Metagame

Decisions should not be randomized to be made unpredictable. You should use every piece of information available to weigh the advan‐ tages and disadvantages of making a particular play versus a par‐ ticular play. Then if the result is roughly equal, add in more infor‐ mation and keep adding more information until you can come to a decision. Randomness is not needed to keep your opponent guess‐ ing because you can simply outthink your opponent. Instead of making a random play and not knowing how your opponent is go‐ ing to react your goal should be to make a play and know exactly what your opponent is going to do. Of course all this assumes you are a better player – if you aren’t then they will out‐think you and in that case maybe more randomness is needed. But in that case if it is HU you should just quit and if it is short‐handed you can adjust your play drastically to not enter many pots with him.

Metagame is not as important as many people think. The most im‐ portant factor is hand reading and if you hand read well and play accordingly, metagame takes care of itself. Players often use meta‐ game as an excuse for playing sub‐optimally. For instance bad play‐ ers often think something like “okay it’s the river and I just have a seven high, and I feel like he probably will call my bluff given the action on the hand but it will be embarrassing to lose the pot with seven high. There’s always a chance he will fold if I bluff plus it will be awesome for my metagame – down the line he will call me more often when I get real hands!” There is logic behind this line of think‐ ing but at it’s core, it’s a rationalization of a bad play.

Similarly, a player may bluff a few times by betting big on the river and then bet the river big again. You might think “he’s due for a big hand here” or “he was setting this play up with the last few bluffs, he wouldn’t bluff again, this time he must have it”. This line of thinking is also illogical. In poker if someone has called your river raises seven of the last 12 times then he’s more likely than not calling this next one. So don’t rationalize your internal desire to bluff all‐in because you don’t want to give up the hand – he’s been calling be‐ fore and he will likely call this time. Go with your read – if your read says he’s calling, don’t bluff all‐in even if it would make your metagame look nicer and “balance” out your play more.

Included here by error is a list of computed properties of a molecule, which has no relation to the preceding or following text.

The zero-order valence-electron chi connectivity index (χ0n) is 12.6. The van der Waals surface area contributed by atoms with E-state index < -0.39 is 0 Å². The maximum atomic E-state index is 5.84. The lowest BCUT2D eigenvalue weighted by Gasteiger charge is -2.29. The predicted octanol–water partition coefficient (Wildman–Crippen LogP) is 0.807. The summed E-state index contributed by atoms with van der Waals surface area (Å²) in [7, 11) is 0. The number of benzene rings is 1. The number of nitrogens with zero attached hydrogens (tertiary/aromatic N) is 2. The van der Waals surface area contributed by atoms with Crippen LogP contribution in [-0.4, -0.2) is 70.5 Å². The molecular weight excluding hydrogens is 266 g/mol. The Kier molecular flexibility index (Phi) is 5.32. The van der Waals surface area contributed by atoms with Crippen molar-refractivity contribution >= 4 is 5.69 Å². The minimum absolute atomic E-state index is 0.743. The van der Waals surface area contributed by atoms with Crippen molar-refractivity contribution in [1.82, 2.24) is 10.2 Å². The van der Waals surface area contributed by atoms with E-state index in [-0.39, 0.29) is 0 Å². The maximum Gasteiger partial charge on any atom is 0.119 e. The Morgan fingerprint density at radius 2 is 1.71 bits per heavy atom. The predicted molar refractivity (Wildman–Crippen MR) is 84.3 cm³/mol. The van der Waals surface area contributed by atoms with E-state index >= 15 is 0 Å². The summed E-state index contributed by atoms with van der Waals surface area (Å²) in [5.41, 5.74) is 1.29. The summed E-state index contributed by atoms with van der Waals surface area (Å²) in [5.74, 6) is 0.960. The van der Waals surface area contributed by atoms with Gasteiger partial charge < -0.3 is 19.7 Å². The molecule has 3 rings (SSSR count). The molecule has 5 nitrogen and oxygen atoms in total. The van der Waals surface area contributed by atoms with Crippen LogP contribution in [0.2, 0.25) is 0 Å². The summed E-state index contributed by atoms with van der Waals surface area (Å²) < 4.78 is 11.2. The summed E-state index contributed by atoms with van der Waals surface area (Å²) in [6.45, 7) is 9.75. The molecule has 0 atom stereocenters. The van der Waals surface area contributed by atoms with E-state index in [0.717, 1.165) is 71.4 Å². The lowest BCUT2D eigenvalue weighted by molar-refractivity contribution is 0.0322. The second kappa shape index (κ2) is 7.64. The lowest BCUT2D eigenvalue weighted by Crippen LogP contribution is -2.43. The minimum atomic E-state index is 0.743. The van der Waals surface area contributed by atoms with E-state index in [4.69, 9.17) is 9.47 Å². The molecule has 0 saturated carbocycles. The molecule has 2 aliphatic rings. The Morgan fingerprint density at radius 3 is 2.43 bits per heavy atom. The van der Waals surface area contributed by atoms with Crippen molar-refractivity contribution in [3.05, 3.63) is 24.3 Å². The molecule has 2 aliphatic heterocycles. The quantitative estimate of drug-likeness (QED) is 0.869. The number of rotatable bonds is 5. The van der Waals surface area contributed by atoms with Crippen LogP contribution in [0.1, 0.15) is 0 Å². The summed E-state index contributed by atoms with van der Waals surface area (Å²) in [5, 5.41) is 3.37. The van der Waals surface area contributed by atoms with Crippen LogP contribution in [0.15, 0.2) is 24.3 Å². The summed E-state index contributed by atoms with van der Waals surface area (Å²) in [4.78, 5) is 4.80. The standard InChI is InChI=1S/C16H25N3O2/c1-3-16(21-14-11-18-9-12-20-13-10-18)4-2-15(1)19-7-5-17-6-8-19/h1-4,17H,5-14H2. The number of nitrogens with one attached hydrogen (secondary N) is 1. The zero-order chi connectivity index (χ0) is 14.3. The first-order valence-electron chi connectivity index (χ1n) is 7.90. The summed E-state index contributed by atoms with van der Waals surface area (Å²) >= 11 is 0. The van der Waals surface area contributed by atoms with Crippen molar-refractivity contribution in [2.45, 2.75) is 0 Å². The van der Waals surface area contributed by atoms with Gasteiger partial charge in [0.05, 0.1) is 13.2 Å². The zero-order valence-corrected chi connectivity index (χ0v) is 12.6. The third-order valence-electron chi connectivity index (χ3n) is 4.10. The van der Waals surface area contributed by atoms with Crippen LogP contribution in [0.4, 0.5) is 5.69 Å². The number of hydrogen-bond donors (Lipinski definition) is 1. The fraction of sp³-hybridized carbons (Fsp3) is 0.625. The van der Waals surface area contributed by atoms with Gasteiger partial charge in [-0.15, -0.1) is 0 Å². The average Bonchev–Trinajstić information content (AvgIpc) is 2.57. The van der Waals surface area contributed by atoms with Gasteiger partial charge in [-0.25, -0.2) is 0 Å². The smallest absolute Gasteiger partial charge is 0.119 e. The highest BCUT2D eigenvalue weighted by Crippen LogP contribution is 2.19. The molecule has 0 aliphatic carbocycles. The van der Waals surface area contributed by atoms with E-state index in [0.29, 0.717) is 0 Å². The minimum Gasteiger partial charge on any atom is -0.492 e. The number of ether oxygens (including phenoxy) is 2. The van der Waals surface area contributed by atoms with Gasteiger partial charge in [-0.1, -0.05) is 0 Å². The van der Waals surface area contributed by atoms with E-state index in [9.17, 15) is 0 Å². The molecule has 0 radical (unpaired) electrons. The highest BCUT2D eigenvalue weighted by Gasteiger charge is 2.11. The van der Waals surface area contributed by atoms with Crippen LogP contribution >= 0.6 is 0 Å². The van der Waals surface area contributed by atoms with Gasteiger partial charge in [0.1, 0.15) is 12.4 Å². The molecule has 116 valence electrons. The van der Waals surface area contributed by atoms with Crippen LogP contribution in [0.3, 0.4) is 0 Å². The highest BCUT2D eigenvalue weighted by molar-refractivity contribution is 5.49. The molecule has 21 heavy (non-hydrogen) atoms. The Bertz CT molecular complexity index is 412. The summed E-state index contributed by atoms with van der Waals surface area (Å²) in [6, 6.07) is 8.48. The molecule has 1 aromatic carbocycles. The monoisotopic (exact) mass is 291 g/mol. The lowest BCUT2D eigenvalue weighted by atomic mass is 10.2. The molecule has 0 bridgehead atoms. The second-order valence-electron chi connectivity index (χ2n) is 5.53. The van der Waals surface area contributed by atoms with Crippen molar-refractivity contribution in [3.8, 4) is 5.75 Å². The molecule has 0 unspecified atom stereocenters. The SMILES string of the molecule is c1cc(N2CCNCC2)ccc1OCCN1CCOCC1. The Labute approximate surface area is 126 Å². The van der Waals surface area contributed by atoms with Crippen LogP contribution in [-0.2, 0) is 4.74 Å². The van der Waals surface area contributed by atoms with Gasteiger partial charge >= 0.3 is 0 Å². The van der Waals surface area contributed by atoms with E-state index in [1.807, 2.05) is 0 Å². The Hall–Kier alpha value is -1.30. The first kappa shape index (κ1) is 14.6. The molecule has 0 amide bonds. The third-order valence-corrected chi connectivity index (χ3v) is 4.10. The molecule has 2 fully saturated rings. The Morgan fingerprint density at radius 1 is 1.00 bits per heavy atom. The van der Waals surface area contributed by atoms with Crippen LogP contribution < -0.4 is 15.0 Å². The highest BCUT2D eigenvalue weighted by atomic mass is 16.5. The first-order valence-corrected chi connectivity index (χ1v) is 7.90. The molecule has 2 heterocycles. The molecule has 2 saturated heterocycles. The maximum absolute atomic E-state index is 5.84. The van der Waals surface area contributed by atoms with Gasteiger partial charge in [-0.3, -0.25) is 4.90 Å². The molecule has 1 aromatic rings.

It is true however that metagame thinking, put into appropriate per‐ spective, will lead you to play better poker. You’ll be in some situa‐ tions with a monster and think “there is no way he can pay me off, there is only one hand I could have here, he is definitely folding” and then he’ll fold. So what you need to do is play some weaker hands like that too. For example say someone raises, and someone else reraises. It normally makes no sense here to cold‐call with 10‐9o. However in this hand you happen to read them as fairly weak, and if you also read that they are smart enough to fold hands that appear to be second best and they understand that normally you only cold call there with aces to trap them then go ahead and call with 10‐9o once in a while so you can take it away from them on the flop. You’ll almost never need to get this fancy, though, because most players are bad and actually will get trapped when you cold call with aces there so it is calling with 10‐9s that is the bad play.

Another important point is that good players don’t make random decisions for metagame purposes. Good players don’t mix up their poker game randomly. They don’t do it randomly because they are better than their opponents so they don’t need to randomize. They get more information than they give away, they can out‐read and outplay their opponents, and so instead of flipping a coin on whether or not to call a big bet on the river for metagame reasons a good player will just make a read on the situation – they will think back over the hand and keep adding more information until they can tilt the decision one way or the other. A good player wouldn’t make a loose call‐down where he knows he will probably lose just so the opponent won’t bluff in the future. They will fold in that situation when it is correct to fold, and then if he feels his opponent will bluff more in the future because of it, he will just correctly open up his calling range in the future. In this way he adjusts and out‐ plays his opponent.

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